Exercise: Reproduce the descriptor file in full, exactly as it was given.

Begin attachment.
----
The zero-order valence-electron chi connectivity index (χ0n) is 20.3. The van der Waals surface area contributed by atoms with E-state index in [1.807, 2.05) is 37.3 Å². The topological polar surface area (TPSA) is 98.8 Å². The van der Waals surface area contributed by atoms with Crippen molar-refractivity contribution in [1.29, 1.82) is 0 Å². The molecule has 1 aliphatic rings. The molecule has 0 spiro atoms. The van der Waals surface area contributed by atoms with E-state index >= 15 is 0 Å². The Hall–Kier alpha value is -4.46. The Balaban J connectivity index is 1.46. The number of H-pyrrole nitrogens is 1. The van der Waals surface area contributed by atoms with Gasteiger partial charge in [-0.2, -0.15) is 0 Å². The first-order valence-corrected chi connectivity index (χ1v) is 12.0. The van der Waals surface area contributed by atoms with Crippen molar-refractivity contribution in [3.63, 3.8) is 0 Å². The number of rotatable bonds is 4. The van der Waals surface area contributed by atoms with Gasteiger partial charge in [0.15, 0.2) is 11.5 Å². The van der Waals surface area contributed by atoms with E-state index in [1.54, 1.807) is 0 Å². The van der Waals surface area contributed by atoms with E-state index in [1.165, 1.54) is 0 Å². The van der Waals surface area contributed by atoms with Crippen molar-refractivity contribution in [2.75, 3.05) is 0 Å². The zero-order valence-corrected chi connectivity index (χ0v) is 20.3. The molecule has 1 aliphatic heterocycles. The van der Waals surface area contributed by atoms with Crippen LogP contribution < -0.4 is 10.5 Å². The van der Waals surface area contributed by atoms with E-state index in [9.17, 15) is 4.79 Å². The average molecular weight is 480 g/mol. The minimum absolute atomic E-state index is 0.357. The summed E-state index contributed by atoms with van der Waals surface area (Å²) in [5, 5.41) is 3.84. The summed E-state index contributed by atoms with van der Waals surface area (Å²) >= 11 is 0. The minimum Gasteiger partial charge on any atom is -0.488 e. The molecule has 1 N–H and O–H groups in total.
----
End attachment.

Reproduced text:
The zero-order valence-electron chi connectivity index (χ0n) is 20.3. The van der Waals surface area contributed by atoms with E-state index in [1.807, 2.05) is 37.3 Å². The topological polar surface area (TPSA) is 98.8 Å². The van der Waals surface area contributed by atoms with Crippen molar-refractivity contribution in [1.29, 1.82) is 0 Å². The molecule has 1 aliphatic rings. The molecule has 0 spiro atoms. The van der Waals surface area contributed by atoms with E-state index >= 15 is 0 Å². The Hall–Kier alpha value is -4.46. The Balaban J connectivity index is 1.46. The number of H-pyrrole nitrogens is 1. The van der Waals surface area contributed by atoms with Gasteiger partial charge in [-0.2, -0.15) is 0 Å². The first-order valence-corrected chi connectivity index (χ1v) is 12.0. The van der Waals surface area contributed by atoms with Crippen molar-refractivity contribution in [3.63, 3.8) is 0 Å². The number of rotatable bonds is 4. The van der Waals surface area contributed by atoms with Gasteiger partial charge in [0.15, 0.2) is 11.5 Å². The van der Waals surface area contributed by atoms with E-state index in [1.54, 1.807) is 0 Å². The van der Waals surface area contributed by atoms with E-state index in [1.165, 1.54) is 0 Å². The van der Waals surface area contributed by atoms with Crippen molar-refractivity contribution in [2.75, 3.05) is 0 Å². The zero-order valence-corrected chi connectivity index (χ0v) is 20.3. The molecule has 1 aliphatic heterocycles. The van der Waals surface area contributed by atoms with Crippen LogP contribution < -0.4 is 10.5 Å². The van der Waals surface area contributed by atoms with E-state index in [9.17, 15) is 4.79 Å². The average molecular weight is 480 g/mol. The minimum absolute atomic E-state index is 0.357. The summed E-state index contributed by atoms with van der Waals surface area (Å²) in [5, 5.41) is 3.84. The summed E-state index contributed by atoms with van der Waals surface area (Å²) >= 11 is 0. The minimum Gasteiger partial charge on any atom is -0.488 e. The molecule has 1 N–H and O–H groups in total.